Wednesday, 13 April 2016

2016 Dirty Dozen: 10 Foods to Always Buy Organic

The EWG has released its 2016 Shopper’s Guide, ranking 50 popular fruits and vegetables for pesticides. These are the ones that top their list, plus more on how and why to reduce your pesticide exposure.
You might be familiar with the Environmental Working Group’s (EWG’s) Dirty Dozen and Clean Fifteen lists. Updated versions of those lists are also available (here and here). This shopper’s guide is a mega-list that includes even more popular produce items. 
One thing that stands about about this year’s list is that they actually ranked 48 fruits and veggies, but the list has 50 items. That’s because they broke out blueberries and snap peas to distinguish between domestic and imported versions. Their analyses revealed very different pesticide results, and they felt that separating them was the best way to go.
It turns out that domestic blueberries are actually worse than imported ones. Domestic blueberries are 14th on the list, and imported blueberries are 19th. The same applied to snap peas. Domestic snap peas were ranked 28 out of 50 on their list, while imported snap peas were 13th.
You can view the list of all 50 rankings on the EWG website, and check out the top 10 most pesticide-heavy crops below.
  1. strawberries
  2. apples
  3. nectarines
  4. peaches
  5. celery
  6. grapes
  7. cherries
  8. spinach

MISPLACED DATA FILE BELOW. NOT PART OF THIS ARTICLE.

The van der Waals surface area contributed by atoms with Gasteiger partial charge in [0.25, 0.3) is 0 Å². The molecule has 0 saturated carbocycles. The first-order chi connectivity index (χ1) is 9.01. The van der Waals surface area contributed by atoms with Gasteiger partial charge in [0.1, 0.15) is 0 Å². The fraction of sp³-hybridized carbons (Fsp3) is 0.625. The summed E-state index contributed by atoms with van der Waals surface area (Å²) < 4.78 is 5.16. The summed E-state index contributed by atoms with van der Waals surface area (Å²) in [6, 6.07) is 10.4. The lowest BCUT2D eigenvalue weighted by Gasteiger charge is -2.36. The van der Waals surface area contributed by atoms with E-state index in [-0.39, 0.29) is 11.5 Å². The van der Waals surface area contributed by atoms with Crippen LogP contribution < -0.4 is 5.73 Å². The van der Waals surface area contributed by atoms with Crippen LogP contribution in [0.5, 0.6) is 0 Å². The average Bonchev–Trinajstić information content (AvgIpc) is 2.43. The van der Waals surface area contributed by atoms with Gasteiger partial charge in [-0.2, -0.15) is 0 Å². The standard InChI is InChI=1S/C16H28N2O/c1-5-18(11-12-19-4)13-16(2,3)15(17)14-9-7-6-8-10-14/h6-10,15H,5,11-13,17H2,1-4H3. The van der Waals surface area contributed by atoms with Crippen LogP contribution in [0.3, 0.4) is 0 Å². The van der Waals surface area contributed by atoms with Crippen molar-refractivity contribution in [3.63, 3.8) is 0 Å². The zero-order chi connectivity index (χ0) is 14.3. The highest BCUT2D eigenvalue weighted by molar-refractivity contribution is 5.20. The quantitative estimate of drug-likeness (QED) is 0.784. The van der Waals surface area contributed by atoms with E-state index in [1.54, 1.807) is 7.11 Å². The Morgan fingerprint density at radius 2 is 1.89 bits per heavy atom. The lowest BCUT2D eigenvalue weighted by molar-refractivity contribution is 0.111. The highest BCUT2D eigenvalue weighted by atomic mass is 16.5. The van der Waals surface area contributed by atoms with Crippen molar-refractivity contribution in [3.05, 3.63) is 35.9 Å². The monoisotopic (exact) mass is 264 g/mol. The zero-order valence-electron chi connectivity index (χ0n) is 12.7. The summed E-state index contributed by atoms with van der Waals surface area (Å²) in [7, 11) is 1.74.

9. tomatoes
  10. sweet bell peppers
These results, of course, don’t mean you should stop eating fruits and veggies. They are just a guide to help you decide which fruits and veggies are most important to buy organic. The lower on the list, the fewer pesticide residues they found.
If organic strawberries and apples are out of reach, for example, there are plenty of fruits toward the bottom of the list that are lower in pesticide residues when you buy conventional. Grapefruit, mango and kiwi are all toward the bottom of the EWG list.
Why choose organic? There’s good evidence that people who eat more organic produce have fewer pesticides in their systems. A 2015 study from Boise State University looked at 4,500 people’s diets and found that the people who reported eating more organic produce had fewer organophosphates in their systems.
Organophosphates are a common pesticide used in conventional agriculture that are bad news for our health, especially the health of young children. We’ve talked here at Care2 before about how farmers exposed to high levels of organophosphates had higher rates of depression and suicide. You’re not going to reach that level of exposure by eating strawberries, but kids are much more sensitive to pesticides. A 2014 study linked exposure to organophosphates during pregnancy to increased risk of having a child with autism spectrum disorders. Organophosphates may also be linked to ADHD in children.
The EWG shopper’s guides have received some flack. Skeptics of the list say that the EWG calls out produce with pesticide levels far below the threshold for safety. However, if pesticide-free options are better overall for the planet, the farmers and our bodies, why not buy clean produce when you can? 

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